sufficiently evinced by him to be the chief principle of, and motive
unto, all that obedience which is accepted with God through Jesus
Christ, as we shall manifest afterwards. However, it is acknowledged
that the objective grace of the gospel, in the doctrine of it, is
liable to abuse, where there is nothing of the subjective grace of
it in the hearts of men; and the ways of its influence into the life
of God are uncouth unto the seasonings of carnal minds. So was it
charged by the Papists, at the first Reformation, and continues yet
so to be. Yet, as it gave the first occasion unto the Reformation
itself, so was it that whereby the souls of men, being set at
liberty from their bondage unto innumerable superstitious fears and
observances, utterly inconsistent with true gospel obedience, and
directed into the ways of peace with God through Jesus Christ, were
made fruitful in real holiness, and to abound in all those blessed
effects of the life of God which were never found among their
adversaries. The same charge as afterwards renewed by the Socinians,
and continues still to be managed by them. But I suppose wise and
impartial men will not lay much weight on their accusations, until
they have manifested the efficacy of their contrary persuasion by
better effects and fruits than yet they have done. What sort of men
they were who first coined that system of religion which they adhere
unto, one who knew them well enough, find sufficiently inclined unto
their Antitrinitarian opinions, declares in one of the queries that
he proposed unto Socinus himself and his followers. "If this," says
he, "be the truth which you contend for, whence comes it to pass
that is is declared only by persons 'nulla pietatis commendatione,
nulla laudato prioris vitae exemplo commendatos; imo ut prerumque
videmus, per vagabundos, et contentionum zeli carnalis plenos
homines, alios ex castris, aulis, graneis, prolatam esse. Scrupuli
ab excellenti viro propositi, inter oper. Socin.'" The fiercest
charges of such men against any doctrines they oppose as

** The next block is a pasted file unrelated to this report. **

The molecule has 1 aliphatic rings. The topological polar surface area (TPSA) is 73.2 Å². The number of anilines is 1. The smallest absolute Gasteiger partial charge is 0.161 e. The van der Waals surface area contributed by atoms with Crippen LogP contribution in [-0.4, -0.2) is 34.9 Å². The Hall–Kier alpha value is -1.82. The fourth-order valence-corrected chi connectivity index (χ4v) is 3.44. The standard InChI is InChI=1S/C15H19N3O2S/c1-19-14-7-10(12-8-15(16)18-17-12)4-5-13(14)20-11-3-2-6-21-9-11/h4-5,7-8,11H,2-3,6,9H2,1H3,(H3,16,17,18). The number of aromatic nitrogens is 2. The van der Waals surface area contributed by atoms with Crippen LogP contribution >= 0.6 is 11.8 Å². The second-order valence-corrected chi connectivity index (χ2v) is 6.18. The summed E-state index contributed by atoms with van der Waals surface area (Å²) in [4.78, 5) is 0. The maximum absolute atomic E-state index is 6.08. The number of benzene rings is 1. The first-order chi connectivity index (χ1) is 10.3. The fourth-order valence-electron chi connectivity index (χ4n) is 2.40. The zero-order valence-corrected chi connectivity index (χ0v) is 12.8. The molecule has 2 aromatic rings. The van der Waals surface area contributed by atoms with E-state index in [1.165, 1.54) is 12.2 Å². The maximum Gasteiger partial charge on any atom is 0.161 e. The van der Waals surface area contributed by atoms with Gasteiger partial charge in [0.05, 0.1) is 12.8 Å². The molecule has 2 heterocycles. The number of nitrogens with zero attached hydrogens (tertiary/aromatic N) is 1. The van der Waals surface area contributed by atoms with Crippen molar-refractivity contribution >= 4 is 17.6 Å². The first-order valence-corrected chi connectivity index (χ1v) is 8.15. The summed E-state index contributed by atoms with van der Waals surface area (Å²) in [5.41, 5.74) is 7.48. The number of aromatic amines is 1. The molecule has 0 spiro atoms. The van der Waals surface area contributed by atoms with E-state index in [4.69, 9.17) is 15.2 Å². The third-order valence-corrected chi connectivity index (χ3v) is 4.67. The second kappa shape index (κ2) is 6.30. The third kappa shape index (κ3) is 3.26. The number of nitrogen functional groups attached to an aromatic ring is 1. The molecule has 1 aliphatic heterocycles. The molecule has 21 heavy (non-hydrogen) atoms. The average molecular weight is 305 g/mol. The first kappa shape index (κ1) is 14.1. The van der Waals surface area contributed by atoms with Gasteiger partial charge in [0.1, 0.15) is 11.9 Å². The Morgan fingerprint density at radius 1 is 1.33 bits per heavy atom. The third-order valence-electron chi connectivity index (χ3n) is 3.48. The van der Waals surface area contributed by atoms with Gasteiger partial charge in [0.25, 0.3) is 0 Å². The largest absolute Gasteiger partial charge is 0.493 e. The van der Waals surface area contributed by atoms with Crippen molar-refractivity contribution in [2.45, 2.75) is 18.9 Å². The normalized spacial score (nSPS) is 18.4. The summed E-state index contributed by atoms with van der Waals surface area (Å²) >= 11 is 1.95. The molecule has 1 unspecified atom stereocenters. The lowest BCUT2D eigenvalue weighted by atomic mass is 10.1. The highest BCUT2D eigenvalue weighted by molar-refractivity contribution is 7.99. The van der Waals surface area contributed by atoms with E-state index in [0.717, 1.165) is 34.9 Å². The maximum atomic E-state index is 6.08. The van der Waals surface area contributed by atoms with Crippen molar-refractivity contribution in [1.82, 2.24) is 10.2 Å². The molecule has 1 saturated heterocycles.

inconsistent with the necessary motives unto godliness, are a
recommendation of it unto the minds of considerative men. And there
cannot be a more effectual engine plied for the ruin of religion,
than for men to declaim against the doctrine of justification by
faith alone, and other truths concerning the grace of our Lord Jesus
Christ, as those which overthrow the necessity of moral duties, good
works, and gospel obedience; whilst, under the conduct of the
opinions which they embrace in opposition unto them, they give not
the least evidence of the power of the truth or grace of the gospel
upon their own hearts, or in their lives. Whereas, therefore, the
whole gospel is the truth which is after godliness, declaring and
exhibiting that grace of God which teaches us "to deny all
ungodliness and worldly lusts, and that we should live soberly, and
righteously, and godly in this world;" we being fallen into those
times wherein, under great and fierce contests about notions,
opinions, and practices in religion, there is a horrible decay in
true gospel purity and holiness of life amongst the generality of
men, I shall readily grant that, keeping a due regard unto the only
standard of truth, a secondary trial of doctrines proposed and
contended for may and ought to be made, by the ways, lives,
walkings, and conversations of them by whom they are received and
professed. And although it is acknowledged that the doctrine pleaded
in the ensuing discourse be liable to be abused, yea, turned into
licentiousness, by men of corrupt minds, through the prevalence of
vicious habits in them (as is the whole doctrine of the grace of God